On January 1, 2024, California implemented the largest Medi-Cal provider rate increases in the state’s history, aimed at expanding healthcare access for millions covered by Medi-Cal. The 2024 rate increases focus on primary care, obstetrics, and non-specialty mental health services, these are the first step in a series of planned enhancements, with additional increases set for January 1, 2025. These increases were made possible by reinstating the Managed Care Organization (MCO) tax to draw down federal matching funds. The tax, effective retroactively from April 1, 2023, through December 2026, is expected to generate around $19.4 billion. 

This year, state lawmakers will likely take further action to build on this momentum, potentially exploring additional measures to strengthen the state’s healthcare infrastructure and ensure sustained improvement in services for Medi-Cal beneficiaries. These actions may include legislative initiatives aimed at reinforcing the healthcare system’s capacity to effectively use the increased funding and meet the growing healthcare needs of Californians.


Governor Gavin Newsom released his budget on January 10, projecting a deficit of $37.9 billion in the 2024-25 fiscal year. This estimate is much lower than the record-breaking $68 billion budget deficit forecasted by the Legislative Analyst’s Office last month. The split is largely due to different revenue projections, with Newsom more optimistic about the state’s upcoming economic conditions and their impact on tax collections.

Regardless, all involved agree that the state will need to make changes to close the fiscal gap. State finance officials have urged spending cuts and reserve funds, while Newsom’s budget calls for greater use of reserves with minimal cuts.

The governor’s budget also includes initiatives to tackle homelessness, improve education, reform mental health and more.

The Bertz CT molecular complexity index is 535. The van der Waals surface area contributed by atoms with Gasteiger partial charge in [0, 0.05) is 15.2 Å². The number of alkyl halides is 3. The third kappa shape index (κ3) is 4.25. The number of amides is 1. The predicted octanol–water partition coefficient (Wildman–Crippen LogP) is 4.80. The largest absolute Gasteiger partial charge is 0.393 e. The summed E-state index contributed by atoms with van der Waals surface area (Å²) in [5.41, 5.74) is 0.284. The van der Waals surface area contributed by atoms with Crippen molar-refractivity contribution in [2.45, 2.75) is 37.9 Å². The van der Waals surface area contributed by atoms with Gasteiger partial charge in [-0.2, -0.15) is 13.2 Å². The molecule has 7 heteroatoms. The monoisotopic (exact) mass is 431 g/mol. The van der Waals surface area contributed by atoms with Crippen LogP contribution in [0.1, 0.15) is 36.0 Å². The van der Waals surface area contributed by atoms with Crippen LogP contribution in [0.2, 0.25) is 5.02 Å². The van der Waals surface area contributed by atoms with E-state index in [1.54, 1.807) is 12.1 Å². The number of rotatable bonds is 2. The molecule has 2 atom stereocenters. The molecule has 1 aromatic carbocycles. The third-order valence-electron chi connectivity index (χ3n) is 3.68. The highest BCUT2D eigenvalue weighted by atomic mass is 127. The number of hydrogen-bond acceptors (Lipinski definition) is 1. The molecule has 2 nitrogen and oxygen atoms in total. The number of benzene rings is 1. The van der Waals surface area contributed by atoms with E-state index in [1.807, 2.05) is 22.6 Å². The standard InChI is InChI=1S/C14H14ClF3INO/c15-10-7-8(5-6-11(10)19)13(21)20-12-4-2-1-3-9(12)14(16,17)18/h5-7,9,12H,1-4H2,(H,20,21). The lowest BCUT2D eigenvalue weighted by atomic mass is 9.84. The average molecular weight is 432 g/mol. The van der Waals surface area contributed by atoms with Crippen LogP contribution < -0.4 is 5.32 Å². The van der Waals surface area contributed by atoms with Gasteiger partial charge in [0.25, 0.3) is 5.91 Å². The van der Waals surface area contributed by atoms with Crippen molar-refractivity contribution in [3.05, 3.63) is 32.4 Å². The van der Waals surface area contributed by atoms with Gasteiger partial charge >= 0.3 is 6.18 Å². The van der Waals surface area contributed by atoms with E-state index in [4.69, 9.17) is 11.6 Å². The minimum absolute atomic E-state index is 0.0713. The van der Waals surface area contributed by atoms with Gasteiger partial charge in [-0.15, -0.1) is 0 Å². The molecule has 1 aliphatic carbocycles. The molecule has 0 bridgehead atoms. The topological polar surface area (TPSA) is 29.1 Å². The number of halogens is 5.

• Homelessness: The budget continues a $15.3 billion plan to address homelessness, including $400 million for encampment resolution and $1 billion for housing and prevention grants. 
  • Public Safety: It allocates $1.1 billion over four years for community safety, including measures against organized retail theft, opioid and fentanyl interdiction, and gun violence. 
  • Education: The budget maintains critical investments in education, with Proposition 98 funding estimated at $109.1 billion for 2024-25. It includes support for community schools, universal meals, expanded learning, and universal transitional kindergarten.
  • Mental Health: It continues an effort to transform behavioral health services, including funding for wellness coaches and $7.6 billion for the BH-CONNECT demonstration.

Artificial Intelligence

This year, lawmakers will consider several bills aimed at regulating AI systems and protecting individuals’ rights and safety. State Sen. Scott Wiener is developing a comprehensive safety framework to address major public security risks, including AI-generated bioweapons, cyberattacks, and misinformation, marking an early attempt at broad AI regulation.

Among the more specific topics under consideration, Assemblymember Rebecca Bauer-Kahan plans to introduce legislation prohibiting discriminatory AI systems, while Assemblymember Ash Kalra wants to protect entertainers by restricting studios’ ability to use AI to replicate performers’ work, ensuring artists maintain control of their digital likenesses.